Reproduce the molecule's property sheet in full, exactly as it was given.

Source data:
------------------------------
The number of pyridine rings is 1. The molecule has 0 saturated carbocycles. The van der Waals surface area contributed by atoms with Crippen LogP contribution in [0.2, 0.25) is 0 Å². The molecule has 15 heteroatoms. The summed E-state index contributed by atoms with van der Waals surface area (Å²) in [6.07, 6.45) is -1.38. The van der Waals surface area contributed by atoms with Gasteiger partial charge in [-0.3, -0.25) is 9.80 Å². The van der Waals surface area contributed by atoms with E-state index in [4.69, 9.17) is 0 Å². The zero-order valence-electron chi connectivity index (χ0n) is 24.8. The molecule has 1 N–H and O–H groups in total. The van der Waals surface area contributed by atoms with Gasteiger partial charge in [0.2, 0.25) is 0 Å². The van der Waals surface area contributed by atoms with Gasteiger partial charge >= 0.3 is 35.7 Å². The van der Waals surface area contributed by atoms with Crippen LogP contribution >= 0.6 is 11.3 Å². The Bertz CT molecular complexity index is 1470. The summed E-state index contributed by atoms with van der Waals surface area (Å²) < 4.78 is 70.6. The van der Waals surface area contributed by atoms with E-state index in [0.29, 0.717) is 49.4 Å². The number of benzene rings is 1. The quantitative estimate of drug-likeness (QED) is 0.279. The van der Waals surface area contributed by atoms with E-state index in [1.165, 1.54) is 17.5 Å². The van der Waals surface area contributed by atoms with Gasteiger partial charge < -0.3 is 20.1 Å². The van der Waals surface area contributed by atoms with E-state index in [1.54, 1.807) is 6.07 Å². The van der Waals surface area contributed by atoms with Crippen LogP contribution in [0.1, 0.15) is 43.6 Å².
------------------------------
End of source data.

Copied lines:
The number of pyridine rings is 1. The molecule has 0 saturated carbocycles. The van der Waals surface area contributed by atoms with Crippen LogP contribution in [0.2, 0.25) is 0 Å². The molecule has 15 heteroatoms. The summed E-state index contributed by atoms with van der Waals surface area (Å²) in [6.07, 6.45) is -1.38. The van der Waals surface area contributed by atoms with Gasteiger partial charge in [-0.3, -0.25) is 9.80 Å². The van der Waals surface area contributed by atoms with E-state index in [4.69, 9.17) is 0 Å². The zero-order valence-electron chi connectivity index (χ0n) is 24.8. The molecule has 1 N–H and O–H groups in total. The van der Waals surface area contributed by atoms with Gasteiger partial charge in [0.2, 0.25) is 0 Å². The van der Waals surface area contributed by atoms with Gasteiger partial charge >= 0.3 is 35.7 Å². The van der Waals surface area contributed by atoms with Crippen LogP contribution >= 0.6 is 11.3 Å². The Bertz CT molecular complexity index is 1470. The summed E-state index contributed by atoms with van der Waals surface area (Å²) < 4.78 is 70.6. The van der Waals surface area contributed by atoms with E-state index in [0.29, 0.717) is 49.4 Å². The number of benzene rings is 1. The quantitative estimate of drug-likeness (QED) is 0.279. The van der Waals surface area contributed by atoms with E-state index in [1.165, 1.54) is 17.5 Å². The van der Waals surface area contributed by atoms with Gasteiger partial charge < -0.3 is 20.1 Å². The van der Waals surface area contributed by atoms with E-state index in [1.54, 1.807) is 6.07 Å². The van der Waals surface area contributed by atoms with Crippen LogP contribution in [0.1, 0.15) is 43.6 Å².